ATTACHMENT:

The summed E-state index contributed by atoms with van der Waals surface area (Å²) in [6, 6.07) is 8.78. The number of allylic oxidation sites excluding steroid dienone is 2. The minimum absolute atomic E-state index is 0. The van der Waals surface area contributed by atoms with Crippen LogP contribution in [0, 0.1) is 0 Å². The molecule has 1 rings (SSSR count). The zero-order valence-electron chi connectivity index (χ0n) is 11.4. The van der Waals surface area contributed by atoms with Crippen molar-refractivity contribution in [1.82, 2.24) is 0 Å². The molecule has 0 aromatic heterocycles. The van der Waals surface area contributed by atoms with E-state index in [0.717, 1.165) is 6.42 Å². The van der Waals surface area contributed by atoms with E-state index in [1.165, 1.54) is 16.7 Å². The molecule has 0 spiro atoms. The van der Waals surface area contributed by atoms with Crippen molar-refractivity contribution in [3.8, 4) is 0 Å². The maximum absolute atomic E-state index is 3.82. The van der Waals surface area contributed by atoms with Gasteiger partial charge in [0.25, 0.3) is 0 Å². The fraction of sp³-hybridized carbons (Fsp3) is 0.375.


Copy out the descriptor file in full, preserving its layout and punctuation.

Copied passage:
The summed E-state index contributed by atoms with van der Waals surface area (Å²) in [6, 6.07) is 8.78. The number of allylic oxidation sites excluding steroid dienone is 2. The minimum absolute atomic E-state index is 0. The van der Waals surface area contributed by atoms with Crippen LogP contribution in [0, 0.1) is 0 Å². The molecule has 1 rings (SSSR count). The zero-order valence-electron chi connectivity index (χ0n) is 11.4. The van der Waals surface area contributed by atoms with Crippen molar-refractivity contribution in [1.82, 2.24) is 0 Å². The molecule has 0 aromatic heterocycles. The van der Waals surface area contributed by atoms with E-state index in [0.717, 1.165) is 6.42 Å². The van der Waals surface area contributed by atoms with E-state index in [1.165, 1.54) is 16.7 Å². The molecule has 0 spiro atoms. The van der Waals surface area contributed by atoms with Crippen molar-refractivity contribution in [3.8, 4) is 0 Å². The maximum absolute atomic E-state index is 3.82. The van der Waals surface area contributed by atoms with Gasteiger partial charge in [0.25, 0.3) is 0 Å². The fraction of sp³-hybridized carbons (Fsp3) is 0.375.